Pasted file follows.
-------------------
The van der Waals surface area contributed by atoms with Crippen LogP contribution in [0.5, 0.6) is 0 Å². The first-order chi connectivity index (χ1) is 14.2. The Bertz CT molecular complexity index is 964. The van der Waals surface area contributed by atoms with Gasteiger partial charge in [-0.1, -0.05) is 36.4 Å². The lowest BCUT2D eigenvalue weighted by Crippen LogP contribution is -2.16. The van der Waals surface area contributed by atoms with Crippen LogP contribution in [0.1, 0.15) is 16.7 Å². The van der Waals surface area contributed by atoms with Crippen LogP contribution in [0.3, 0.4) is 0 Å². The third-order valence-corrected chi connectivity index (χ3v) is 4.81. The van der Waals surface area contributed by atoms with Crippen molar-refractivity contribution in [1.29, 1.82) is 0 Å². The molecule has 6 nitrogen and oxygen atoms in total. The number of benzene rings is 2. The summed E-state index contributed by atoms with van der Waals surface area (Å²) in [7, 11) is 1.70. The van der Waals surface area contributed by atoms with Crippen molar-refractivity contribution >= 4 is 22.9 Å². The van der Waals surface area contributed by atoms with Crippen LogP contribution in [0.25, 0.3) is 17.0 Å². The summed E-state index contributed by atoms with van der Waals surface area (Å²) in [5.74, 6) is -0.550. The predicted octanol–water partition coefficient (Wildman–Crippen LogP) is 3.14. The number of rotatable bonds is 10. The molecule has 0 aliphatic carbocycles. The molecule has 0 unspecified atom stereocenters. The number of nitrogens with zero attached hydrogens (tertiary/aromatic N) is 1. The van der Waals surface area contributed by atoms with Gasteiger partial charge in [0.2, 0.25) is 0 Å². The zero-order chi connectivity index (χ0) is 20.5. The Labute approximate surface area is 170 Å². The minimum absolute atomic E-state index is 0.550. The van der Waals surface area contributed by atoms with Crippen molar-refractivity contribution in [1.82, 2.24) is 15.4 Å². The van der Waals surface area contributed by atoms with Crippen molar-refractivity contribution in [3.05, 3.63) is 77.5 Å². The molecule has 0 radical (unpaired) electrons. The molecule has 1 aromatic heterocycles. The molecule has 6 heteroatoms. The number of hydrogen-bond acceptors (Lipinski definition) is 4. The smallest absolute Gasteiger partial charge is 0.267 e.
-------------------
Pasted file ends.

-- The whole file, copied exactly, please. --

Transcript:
The van der Waals surface area contributed by atoms with Crippen LogP contribution in [0.5, 0.6) is 0 Å². The first-order chi connectivity index (χ1) is 14.2. The Bertz CT molecular complexity index is 964. The van der Waals surface area contributed by atoms with Gasteiger partial charge in [-0.1, -0.05) is 36.4 Å². The lowest BCUT2D eigenvalue weighted by Crippen LogP contribution is -2.16. The van der Waals surface area contributed by atoms with Crippen LogP contribution in [0.1, 0.15) is 16.7 Å². The van der Waals surface area contributed by atoms with Crippen LogP contribution in [0.3, 0.4) is 0 Å². The third-order valence-corrected chi connectivity index (χ3v) is 4.81. The van der Waals surface area contributed by atoms with Crippen molar-refractivity contribution in [1.29, 1.82) is 0 Å². The molecule has 6 nitrogen and oxygen atoms in total. The number of benzene rings is 2. The summed E-state index contributed by atoms with van der Waals surface area (Å²) in [7, 11) is 1.70. The van der Waals surface area contributed by atoms with Crippen molar-refractivity contribution >= 4 is 22.9 Å². The van der Waals surface area contributed by atoms with Crippen LogP contribution in [0.25, 0.3) is 17.0 Å². The summed E-state index contributed by atoms with van der Waals surface area (Å²) in [5.74, 6) is -0.550. The predicted octanol–water partition coefficient (Wildman–Crippen LogP) is 3.14. The number of rotatable bonds is 10. The molecule has 0 aliphatic carbocycles. The molecule has 0 unspecified atom stereocenters. The number of nitrogens with zero attached hydrogens (tertiary/aromatic N) is 1. The van der Waals surface area contributed by atoms with Gasteiger partial charge in [0.2, 0.25) is 0 Å². The zero-order chi connectivity index (χ0) is 20.5. The Labute approximate surface area is 170 Å². The minimum absolute atomic E-state index is 0.550. The van der Waals surface area contributed by atoms with Crippen molar-refractivity contribution in [1.82, 2.24) is 15.4 Å². The van der Waals surface area contributed by atoms with Crippen molar-refractivity contribution in [3.05, 3.63) is 77.5 Å². The molecule has 0 radical (unpaired) electrons. The molecule has 1 aromatic heterocycles. The molecule has 6 heteroatoms. The number of hydrogen-bond acceptors (Lipinski definition) is 4. The smallest absolute Gasteiger partial charge is 0.267 e.